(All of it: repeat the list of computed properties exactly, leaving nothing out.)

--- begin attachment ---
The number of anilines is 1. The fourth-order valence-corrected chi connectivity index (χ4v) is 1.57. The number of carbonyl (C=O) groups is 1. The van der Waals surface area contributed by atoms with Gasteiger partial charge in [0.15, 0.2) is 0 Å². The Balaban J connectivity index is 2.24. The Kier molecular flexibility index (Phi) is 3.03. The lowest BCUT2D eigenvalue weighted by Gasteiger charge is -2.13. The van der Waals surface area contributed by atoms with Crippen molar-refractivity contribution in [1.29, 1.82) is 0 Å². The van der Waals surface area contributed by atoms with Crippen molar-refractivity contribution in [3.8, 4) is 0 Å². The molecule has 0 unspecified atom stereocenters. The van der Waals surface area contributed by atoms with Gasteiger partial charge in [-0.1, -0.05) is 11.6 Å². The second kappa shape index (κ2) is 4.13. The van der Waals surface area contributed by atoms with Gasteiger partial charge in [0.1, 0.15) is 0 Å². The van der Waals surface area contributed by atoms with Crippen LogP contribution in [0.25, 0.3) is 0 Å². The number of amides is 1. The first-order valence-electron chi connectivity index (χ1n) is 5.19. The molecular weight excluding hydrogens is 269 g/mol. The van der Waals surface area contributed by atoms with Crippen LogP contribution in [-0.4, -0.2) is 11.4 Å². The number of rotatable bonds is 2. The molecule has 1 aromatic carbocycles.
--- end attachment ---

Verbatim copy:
The number of anilines is 1. The fourth-order valence-corrected chi connectivity index (χ4v) is 1.57. The number of carbonyl (C=O) groups is 1. The van der Waals surface area contributed by atoms with Gasteiger partial charge in [0.15, 0.2) is 0 Å². The Balaban J connectivity index is 2.24. The Kier molecular flexibility index (Phi) is 3.03. The lowest BCUT2D eigenvalue weighted by Gasteiger charge is -2.13. The van der Waals surface area contributed by atoms with Crippen molar-refractivity contribution in [1.29, 1.82) is 0 Å². The van der Waals surface area contributed by atoms with Crippen molar-refractivity contribution in [3.8, 4) is 0 Å². The molecule has 0 unspecified atom stereocenters. The van der Waals surface area contributed by atoms with Gasteiger partial charge in [-0.1, -0.05) is 11.6 Å². The second kappa shape index (κ2) is 4.13. The van der Waals surface area contributed by atoms with Gasteiger partial charge in [0.1, 0.15) is 0 Å². The van der Waals surface area contributed by atoms with Crippen LogP contribution in [0.25, 0.3) is 0 Å². The number of amides is 1. The first-order valence-electron chi connectivity index (χ1n) is 5.19. The molecular weight excluding hydrogens is 269 g/mol. The van der Waals surface area contributed by atoms with Crippen LogP contribution in [-0.4, -0.2) is 11.4 Å². The number of rotatable bonds is 2. The molecule has 1 aromatic carbocycles.